In 1966 Brooks and Kennedy split away to form the Soul Searchers with singer Eric Mercury, guitarist Terry Logan, organist William 'Smitty' Smith and drummer Eric 'Mouse' Johnson. Toronto-born Mercury had previously played the Apollo as a member of the Pharoahs and had recorded "I Wondered Why" / "Softly" (Clip 1122) backed by the Silhouettes. Smith and Johnson, from Virginia originally, had been playing with the prolific Montreal-based Billy Martin Orchestra.
The new group featured phenomenal vocal strength - Brooks, Mercury, Smith and Kennedy were all very capable lead vocalists -- although the only recorded evidence of their ensemble work is some background vocals recorded in the summer of '67 for the Mandala's Soul Crusade album (Atlantic 8184). Still, there was no big break and the group's numerous appearances on the Music Hop teen TV show were just about the only regular relief from grubby club work all over Ontario and Québec and across the US border to Buffalo.
The closest thing to the big time was a couple of forays to New York in 1966 and '67 to record with bassist-producer Harvey Brooks (no relation). Ruppli, in his Verve discography, tells us that four songs were recorded at a session on November 17, 1966: "I Just Don't Know What To Do With Myself" / "In My Heart" (Verve 5036), "Sometimes I Wonder" (a Brooks-Kennedy original, and the B-side of Verve 5055) and "Into Something Good" (unissued). Two more numbers were recorded the following March 15: "Picture Me Gone" (Verve 5055) and "Say Something Nice To Me" (unissued). Unfortunately, none of this first-rate soul material -- all of it magnificently performed and produced -- managed to click.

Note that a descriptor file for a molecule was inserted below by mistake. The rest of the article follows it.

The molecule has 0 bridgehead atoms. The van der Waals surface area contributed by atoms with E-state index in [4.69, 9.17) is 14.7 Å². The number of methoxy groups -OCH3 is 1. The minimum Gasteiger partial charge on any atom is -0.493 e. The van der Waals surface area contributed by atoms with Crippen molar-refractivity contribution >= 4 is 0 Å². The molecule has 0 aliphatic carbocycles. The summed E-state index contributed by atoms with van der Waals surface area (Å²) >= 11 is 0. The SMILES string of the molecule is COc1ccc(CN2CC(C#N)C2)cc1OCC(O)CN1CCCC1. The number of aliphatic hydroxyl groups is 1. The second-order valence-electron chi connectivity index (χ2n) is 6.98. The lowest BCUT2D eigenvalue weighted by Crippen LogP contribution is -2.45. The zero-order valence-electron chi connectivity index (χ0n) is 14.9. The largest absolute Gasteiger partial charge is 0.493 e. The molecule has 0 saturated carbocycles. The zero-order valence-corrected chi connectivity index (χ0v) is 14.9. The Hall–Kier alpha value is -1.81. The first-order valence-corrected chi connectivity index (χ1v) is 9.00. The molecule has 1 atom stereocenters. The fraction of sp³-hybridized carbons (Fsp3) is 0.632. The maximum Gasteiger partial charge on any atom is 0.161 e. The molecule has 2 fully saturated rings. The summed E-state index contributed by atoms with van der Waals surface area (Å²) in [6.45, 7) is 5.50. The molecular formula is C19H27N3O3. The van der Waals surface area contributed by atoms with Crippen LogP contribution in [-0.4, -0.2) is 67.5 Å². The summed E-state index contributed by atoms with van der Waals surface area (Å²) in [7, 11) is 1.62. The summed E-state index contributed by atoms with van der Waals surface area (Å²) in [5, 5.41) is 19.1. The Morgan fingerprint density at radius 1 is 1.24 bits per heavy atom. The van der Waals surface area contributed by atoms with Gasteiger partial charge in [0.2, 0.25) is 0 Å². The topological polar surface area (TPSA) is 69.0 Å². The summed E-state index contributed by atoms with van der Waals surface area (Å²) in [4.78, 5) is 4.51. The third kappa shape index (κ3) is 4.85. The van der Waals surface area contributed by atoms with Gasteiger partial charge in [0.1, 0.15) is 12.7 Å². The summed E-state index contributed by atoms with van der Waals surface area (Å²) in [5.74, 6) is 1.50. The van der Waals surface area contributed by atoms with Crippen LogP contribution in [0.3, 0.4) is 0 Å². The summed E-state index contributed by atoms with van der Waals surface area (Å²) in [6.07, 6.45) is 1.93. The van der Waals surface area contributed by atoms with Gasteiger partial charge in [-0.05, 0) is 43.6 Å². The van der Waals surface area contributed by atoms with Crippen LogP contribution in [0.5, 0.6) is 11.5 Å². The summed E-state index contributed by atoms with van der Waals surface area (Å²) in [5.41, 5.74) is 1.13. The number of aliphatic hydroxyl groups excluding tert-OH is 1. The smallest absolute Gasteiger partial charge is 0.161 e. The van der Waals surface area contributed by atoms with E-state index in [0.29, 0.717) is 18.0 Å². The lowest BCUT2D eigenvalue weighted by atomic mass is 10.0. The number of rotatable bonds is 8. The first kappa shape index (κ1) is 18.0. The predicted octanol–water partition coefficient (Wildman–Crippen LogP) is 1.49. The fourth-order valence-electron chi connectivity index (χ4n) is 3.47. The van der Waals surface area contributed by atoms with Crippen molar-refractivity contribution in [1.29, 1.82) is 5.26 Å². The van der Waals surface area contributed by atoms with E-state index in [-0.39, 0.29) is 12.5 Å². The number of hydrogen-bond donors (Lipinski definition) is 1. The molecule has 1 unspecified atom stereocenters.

However, it does seem that someone noticed Brooks', massive talent, as within a year or so she was touring as featured vocalist with the Count Basie Orchestra - playing San Francisco, upstate New York and the Esquire Show Bar in Montreal. Then it was back to Toronto, where Dianne soon found herself working with some of her old chums from the Silhouettes and Soul Searchers. First Doug Riley, the Silhouettes', keyboard whiz, got her into the studio to record the stunning "Need To Belong" / "Walking On My Mind", for the new Revolver label (Revolver 001). Then she and label-mates Motherlode (with Steve Kennedy and Smitty from the Soul Searchers) helped each other out with their respective album projects. Dianne contributed a song, "Memories of A Broken Promise" and some background vocals to Motherlode's When I Die album (Revolver 501; now available on CD as Pacemaker 008). In return Motherlode contributed a song and instrumental backing on Dianne's album, Another Kind Of Soul (Revolver 503), from which "Show Him (He's Not Alone Anymore" / "Show Me" was released on 45 (Revolver 003). (Pacemaker plans to reissue the album early in 1997.)